Think about a weather model as being like 100 overlapping window screens, like the kind that keep bugs out of your house, stacked into the sky. All of those overlaps create thousands of crossover points at different levels throughout the stack. “At each one of those little intersections of those wires, we're solving these equations: How much change is there?” says Stan Benjamin, senior weather modeling scientist at NOAA Global Systems Laboratory and branch leader for development of HRRR. “It's lots of computations to be able to put all that together and see how all these different aspects of the atmosphere—and actually parts of the earth system—are affecting each other.”
So if you’re looking at the HRRR-Smoke map, on that same left-hand menu, click on “Near Surface Smoke.” This gives you smoke concentrations at about 8 meters off the ground, which are indicated on a light-blue-to-purple color scale at top right on the map. As you might expect, California is currently covered in a smoky haze—purple and red is scary-bad, while light blue indicates fairly low concentrations, measured in micrograms per cubic meter of air. But if you zoom out to the entire US, you’ll see that smoke has traveled clear across the country, landing in New York. These are tiny amounts, to be sure, but they’re there.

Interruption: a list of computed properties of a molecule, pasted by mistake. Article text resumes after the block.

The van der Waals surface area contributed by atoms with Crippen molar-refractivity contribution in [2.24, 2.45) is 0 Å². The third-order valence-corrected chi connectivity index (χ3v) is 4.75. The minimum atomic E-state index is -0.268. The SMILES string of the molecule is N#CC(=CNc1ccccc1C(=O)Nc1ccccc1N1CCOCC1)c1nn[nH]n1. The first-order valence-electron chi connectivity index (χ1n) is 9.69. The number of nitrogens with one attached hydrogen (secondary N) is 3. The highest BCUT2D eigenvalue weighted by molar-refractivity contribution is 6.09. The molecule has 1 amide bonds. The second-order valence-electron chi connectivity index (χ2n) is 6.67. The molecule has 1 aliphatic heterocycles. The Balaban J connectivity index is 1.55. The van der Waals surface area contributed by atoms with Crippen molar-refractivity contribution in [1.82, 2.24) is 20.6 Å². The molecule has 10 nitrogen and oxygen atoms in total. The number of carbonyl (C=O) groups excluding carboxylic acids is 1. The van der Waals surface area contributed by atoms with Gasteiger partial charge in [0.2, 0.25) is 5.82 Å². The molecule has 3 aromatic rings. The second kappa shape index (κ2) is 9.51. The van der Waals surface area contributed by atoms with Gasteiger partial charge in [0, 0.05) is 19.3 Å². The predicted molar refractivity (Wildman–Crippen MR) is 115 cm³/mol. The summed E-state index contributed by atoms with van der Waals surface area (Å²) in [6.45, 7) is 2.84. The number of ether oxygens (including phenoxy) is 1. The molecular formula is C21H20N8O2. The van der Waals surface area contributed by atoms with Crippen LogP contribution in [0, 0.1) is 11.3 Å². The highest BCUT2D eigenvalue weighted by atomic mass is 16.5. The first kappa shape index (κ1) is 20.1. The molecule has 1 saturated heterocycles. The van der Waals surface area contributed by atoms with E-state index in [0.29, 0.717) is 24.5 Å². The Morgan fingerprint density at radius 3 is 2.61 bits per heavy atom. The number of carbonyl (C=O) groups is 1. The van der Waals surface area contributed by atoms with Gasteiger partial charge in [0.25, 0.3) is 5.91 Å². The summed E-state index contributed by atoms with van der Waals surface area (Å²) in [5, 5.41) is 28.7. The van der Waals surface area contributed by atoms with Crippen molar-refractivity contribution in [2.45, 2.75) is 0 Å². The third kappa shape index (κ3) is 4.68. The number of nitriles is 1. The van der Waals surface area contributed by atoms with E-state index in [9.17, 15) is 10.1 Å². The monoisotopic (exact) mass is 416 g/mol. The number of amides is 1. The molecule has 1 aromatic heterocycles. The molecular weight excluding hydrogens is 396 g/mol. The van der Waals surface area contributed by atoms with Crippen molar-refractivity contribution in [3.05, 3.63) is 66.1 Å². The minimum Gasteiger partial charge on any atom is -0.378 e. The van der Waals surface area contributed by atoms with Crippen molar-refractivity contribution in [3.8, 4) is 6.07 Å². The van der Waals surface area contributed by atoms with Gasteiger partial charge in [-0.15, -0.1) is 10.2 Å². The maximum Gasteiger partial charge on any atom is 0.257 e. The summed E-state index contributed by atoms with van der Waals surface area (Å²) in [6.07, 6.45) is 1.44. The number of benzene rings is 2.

Scientists still have much to learn about Covid-19, but, says Jessica McCarty, a geographer and fire scientist at Miami University, “We know that there's linkages between people who live in highly-polluted areas and their likelihood of getting any type of respiratory illness, as well as viral infections.” Smog from cars, for instance, remains a major threat to human health.